[HanCinema's Film Review] "Not Out"
By William Schwartz | Published on
The opening scene of "Not Out" has the distinct look of an amateur sports broadcast. We see the big field, and we see the happy winning team. Yet writer/director Lee Jung-gon instead has the bulk of the runtime take place off the field after the victory, as we see young shot Gwang-ho (played by Jung Jae-gwang) make a risky decision on impulse and then struggle with the reality that he may not, in fact, play professional baseball as he always dreamed.
The dark foreboding tone of "Not Out" has a lot in common with "Baseball Girl" from last year. Both movies have a traditionally light-hearted and positive feel-good premise where deficiencies in going professional are typically depicted as due to a lack of effort. Yet the actual tonal focus in both films is on how dumb luck and petty interpersonal drama are considerably more important to success in this field than the canned fairy tales we're told as children would have us believe.
Gwang-ho is for his part also an embarrassingly dumb teenager, who alternates between saying almost nothing only to later on say just a little too much. Gwang-ho is such a terrible communicator it's genuinely hard to tell whether he's a sociopathic liar or too dimwitted to know how to properly express remorse. Gwang-ho is also done no favors by a culture of stoic masculinity that encourages him to keep his mouth shut except in the most crass possible situations.
This is the context in which Soo-hyeon (played by Song Yi-jae) comes into the story, although her character ended up being far less important than I was expecting. Soo-hyeon is the only character in the movie who both knows what she's doing, and is also competent at explaining what she's doing. Now, as it happens what Soo-hyeon is doing is participating in a bewildering scheme to sell moonshine gasoline. But she does at least realize the entire situation is insane and that everyone needs to be prepared to back out at a moment's notice if they have to.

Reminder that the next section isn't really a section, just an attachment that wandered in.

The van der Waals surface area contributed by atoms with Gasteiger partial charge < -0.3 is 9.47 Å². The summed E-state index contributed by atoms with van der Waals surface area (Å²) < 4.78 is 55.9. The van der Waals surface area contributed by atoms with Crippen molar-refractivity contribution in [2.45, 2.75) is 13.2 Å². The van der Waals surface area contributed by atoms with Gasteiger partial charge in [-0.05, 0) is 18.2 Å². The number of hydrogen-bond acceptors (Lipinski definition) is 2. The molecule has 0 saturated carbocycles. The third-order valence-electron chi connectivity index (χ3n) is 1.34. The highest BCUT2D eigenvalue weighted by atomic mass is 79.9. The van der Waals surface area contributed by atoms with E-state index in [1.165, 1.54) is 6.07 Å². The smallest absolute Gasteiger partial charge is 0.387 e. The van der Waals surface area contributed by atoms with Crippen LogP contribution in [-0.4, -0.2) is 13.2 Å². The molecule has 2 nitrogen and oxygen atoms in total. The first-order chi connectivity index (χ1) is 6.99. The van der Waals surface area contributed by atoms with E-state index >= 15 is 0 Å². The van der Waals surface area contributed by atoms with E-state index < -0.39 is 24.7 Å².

That entire plot point, by the way, is quite instructive when it comes to showing just how naive Gwang-ho really is. The kid has some vague notion of how what he's doing is illegal, he's just not sure why, which makes it awfully difficult for him to figure out when he's making a genuinely terrible decision. This is often more true on the small scale though, as is shown in one moment where Gwang-ho's baseball buddy Heung-sik (played by Lee Kyu-sung) starts searching for plot points in the most needlessly dangerous places.
Yet there's no particularly gratuitous violence on display, with the few scenes of genuine emergency just coming off screen with a sort of numb shock. This is exactly how the bewildered Gwang-ho grasps his changing situation, with writer/director Lee Jung-gon almost perfectly allowing us to identify with the young man. Eventually the big question is less whether Gwang-ho will play baseball and more whether understand just what it means to sacrifice everything for the game.
Review by William Schwartz
Staff writer. Has been writing articles for HanCinema since 2012, having lived in South Korea since 2011. Started out in Gyeongju, then to Daegu, then to Ansan, then to Yeongju, then to Seoul, lived on the road for HanCinema's travel diaries series in the summer of 2016, and is currently settled in Anyang. Has good tips for utilizing South Korea's public bus system. William Schwartz can be contacted via email@example.com. He also has a substack at williamschwartz.substack.com where he discusses the South Korean film industry in broader terms and takes suggestions for future movies to review.